Megaken

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I'm reading through this thread, and I have a few questions about these Bluetooth codecs. I know when you pair a device, it negotiates an A2DP codec. I assume it's also to negotiate a bitrate. Depending on the chip on each end, you may negotiate a good codec, but a lousy bitrate. I'm curious how things stand with Apple using AAC and connecting to a device with an Apple H1 Bluetooth chip in. As far as I know the H1 chip is only found in Apple and Beats headphones, so I don't know if there would be an easy way to measure that.

I've used various Bluetooth dongles with my wired headphones and my iPhone and iPad. And, with the AAC codec, while watching videos, the audio and video would almost always go out of sync, drift back into sync and eventually go out of sync again. If I used a dongle that did not include AAC support, the iPhone or iPad would use SBC and things were always in sync. But when I bought a pair of Apple headphones with an H1 chip in it, I'm using AAC now, and the audio and video is always in sync.
Is latency your biggest concern?
 

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apastuszak

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Is latency your biggest concern?
No. The Beats Solo Pro solved my latency issue. I'm just curious if connecting Apple to Apple via Bluetooth AAC would produce better results than what Amir found when he connected an iPhone to the Topping. Apple doubled down on AAC when they made the W1 and H1 chips. Apple uses Bluetooth Class 1, which is much higher power and has a theoretical maximum range of 100 meters. Most Bluetooth devices are Bluetooth Class 2, with a 10 meter range. I wonder if the Class 1 power, coupled with Apple's best in breed AAC encoder (as defined by subjective listening tests on hydrogenaud.io) would give better objective results.
 

Megaken

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No. The Beats Solo Pro solved my latency issue. I'm just curious if connecting Apple to Apple via Bluetooth AAC would produce better results than what Amir found when he connected an iPhone to the Topping. Apple doubled down on AAC when they made the W1 and H1 chips. Apple uses Bluetooth Class 1, which is much higher power and has a theoretical maximum range of 100 meters. Most Bluetooth devices are Bluetooth Class 2, with a 10 meter range. I wonder if the Class 1 power, coupled with Apple's best in breed AAC encoder (as defined by subjective listening tests on hydrogenaud.io) would give better objective results.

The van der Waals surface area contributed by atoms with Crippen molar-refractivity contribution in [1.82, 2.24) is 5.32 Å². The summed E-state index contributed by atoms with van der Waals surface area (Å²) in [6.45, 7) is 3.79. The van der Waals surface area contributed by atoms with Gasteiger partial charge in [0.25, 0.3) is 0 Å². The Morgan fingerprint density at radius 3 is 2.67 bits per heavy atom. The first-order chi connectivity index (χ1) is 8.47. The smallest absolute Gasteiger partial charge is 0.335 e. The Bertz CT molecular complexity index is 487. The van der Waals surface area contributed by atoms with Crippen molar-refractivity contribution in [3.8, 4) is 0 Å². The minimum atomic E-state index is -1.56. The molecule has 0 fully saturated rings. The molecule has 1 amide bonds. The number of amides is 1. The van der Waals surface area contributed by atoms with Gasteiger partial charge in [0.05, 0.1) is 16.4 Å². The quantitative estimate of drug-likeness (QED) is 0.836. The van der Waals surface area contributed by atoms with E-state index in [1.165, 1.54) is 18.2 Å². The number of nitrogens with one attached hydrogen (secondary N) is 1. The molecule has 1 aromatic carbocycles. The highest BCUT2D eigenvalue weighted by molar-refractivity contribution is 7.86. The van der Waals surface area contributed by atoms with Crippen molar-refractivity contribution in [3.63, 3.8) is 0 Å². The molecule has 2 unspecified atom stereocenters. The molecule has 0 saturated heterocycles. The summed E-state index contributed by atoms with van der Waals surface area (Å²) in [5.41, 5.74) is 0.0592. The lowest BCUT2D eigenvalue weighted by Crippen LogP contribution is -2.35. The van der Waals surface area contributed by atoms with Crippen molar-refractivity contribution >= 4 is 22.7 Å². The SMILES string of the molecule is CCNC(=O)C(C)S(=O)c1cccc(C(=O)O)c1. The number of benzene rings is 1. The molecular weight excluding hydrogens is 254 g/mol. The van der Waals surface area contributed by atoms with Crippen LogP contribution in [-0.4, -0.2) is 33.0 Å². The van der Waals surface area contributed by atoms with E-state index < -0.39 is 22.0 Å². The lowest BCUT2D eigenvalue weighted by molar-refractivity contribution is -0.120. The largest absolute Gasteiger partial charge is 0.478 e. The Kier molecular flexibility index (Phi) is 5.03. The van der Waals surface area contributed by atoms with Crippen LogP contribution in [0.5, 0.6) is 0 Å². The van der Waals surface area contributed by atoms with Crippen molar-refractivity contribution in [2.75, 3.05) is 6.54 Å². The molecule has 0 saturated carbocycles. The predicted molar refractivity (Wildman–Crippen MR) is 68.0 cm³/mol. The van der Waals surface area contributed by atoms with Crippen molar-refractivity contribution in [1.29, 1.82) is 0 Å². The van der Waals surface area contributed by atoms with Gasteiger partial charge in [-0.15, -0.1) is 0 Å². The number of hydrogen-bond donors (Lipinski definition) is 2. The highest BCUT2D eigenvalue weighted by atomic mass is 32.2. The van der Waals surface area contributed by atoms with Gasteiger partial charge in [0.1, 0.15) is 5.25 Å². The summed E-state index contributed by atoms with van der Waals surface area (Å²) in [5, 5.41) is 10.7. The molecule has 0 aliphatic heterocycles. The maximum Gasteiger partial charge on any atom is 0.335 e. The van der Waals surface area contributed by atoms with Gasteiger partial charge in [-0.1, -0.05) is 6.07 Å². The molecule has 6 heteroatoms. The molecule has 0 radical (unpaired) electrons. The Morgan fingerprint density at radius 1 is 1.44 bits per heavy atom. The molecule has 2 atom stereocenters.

Apple to Apple will definitely negotiate better in terms of range and latency.. But from what I understand it will still be 44/16 @ 264 kpbs
 

apastuszak

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Apple to Apple will definitely negotiate better in terms of range and latency.. But from what I understand it will still be 44/16 @ 264 kpbs
44/16 is the full range of human hearing plus room to dither. So, that's not going to be an issue. I'm just curious if some of those audible artifacts in the 1 Khz test tone would still be there if we went Apple to Apple.
 

audiofun

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Is it possible to test both aptx codecs with multitone signal , please ?..

Well after a few minutes of setting I am able to connect to a LDAC device (not BC3 though so cannot get digital signal out) so I can play and measure with REW.

Here we run it with the highest possible sample rate (96kHz) and bit depth (32bits) and enable the highest bluetooth transfer rate ( 990 kbps).

First to replicate amir's test I run it with a sine wave and here's how it behaves

Screen Shot 2022-01-07 at 6.57.17.png



Wow amazing, the FFT looks perfect with a > 110dB SINAD. In fact, this is almost as good as my dac and adc can get with this gain setting.

Then let's do a multitone and here's the result:

Screen Shot 2022-01-07 at 7.04.28.png


Looks bad isn't it? To make sure this is indeed caused by the lossy codec, here's the same test tone performed under lossless connection via USB.

Screen Shot 2022-01-07 at 7.11.52.png



Conclusion: While LDAC performs perfect using one test tone, Noise level rise up significantly when you put more tones into it.
The final result is still good, though --- at least it doesn't cut off the high frequency tones.
 

apastuszak

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I was just listening to a Mac Podcast and they said in an interview with the guy who designed the original Apple AirPods, the guy complained a lot about the limitations Bluetooth imposed on what they could do with the AirPods, sound quality-wise.

With Apple's new push into lossless music, I feel like Apple will release a wireless headphone/IEM/earbud of some kind that will use a wireless protocol other than Bluetooth they develop in house that can do lossless music and has low latency. With Jonny Ive gone, the obsession with "thin" seems to be gone. So, adding yet another radio into an iPhone probably isn't as big a deal as it would have been a few years ago.